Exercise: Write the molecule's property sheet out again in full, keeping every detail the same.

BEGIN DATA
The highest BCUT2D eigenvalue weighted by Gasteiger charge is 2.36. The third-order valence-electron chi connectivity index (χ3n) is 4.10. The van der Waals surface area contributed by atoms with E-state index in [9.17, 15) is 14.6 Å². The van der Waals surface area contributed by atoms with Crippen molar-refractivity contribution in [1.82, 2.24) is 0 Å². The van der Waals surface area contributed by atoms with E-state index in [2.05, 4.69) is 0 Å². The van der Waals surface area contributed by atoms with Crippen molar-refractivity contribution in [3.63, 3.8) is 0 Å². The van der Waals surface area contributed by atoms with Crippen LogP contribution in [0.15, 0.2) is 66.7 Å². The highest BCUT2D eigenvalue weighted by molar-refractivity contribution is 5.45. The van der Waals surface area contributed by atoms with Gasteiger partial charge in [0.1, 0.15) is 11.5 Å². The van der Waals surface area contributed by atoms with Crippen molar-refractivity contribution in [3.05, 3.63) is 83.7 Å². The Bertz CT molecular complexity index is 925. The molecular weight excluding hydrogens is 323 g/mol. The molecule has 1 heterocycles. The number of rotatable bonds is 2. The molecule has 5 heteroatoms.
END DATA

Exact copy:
The highest BCUT2D eigenvalue weighted by Gasteiger charge is 2.36. The third-order valence-electron chi connectivity index (χ3n) is 4.10. The van der Waals surface area contributed by atoms with E-state index in [9.17, 15) is 14.6 Å². The van der Waals surface area contributed by atoms with Crippen molar-refractivity contribution in [1.82, 2.24) is 0 Å². The van der Waals surface area contributed by atoms with E-state index in [2.05, 4.69) is 0 Å². The van der Waals surface area contributed by atoms with Crippen molar-refractivity contribution in [3.63, 3.8) is 0 Å². The van der Waals surface area contributed by atoms with Crippen LogP contribution in [0.15, 0.2) is 66.7 Å². The highest BCUT2D eigenvalue weighted by molar-refractivity contribution is 5.45. The van der Waals surface area contributed by atoms with Gasteiger partial charge in [0.1, 0.15) is 11.5 Å². The van der Waals surface area contributed by atoms with Crippen molar-refractivity contribution in [3.05, 3.63) is 83.7 Å². The Bertz CT molecular complexity index is 925. The molecular weight excluding hydrogens is 323 g/mol. The molecule has 1 heterocycles. The number of rotatable bonds is 2. The molecule has 5 heteroatoms.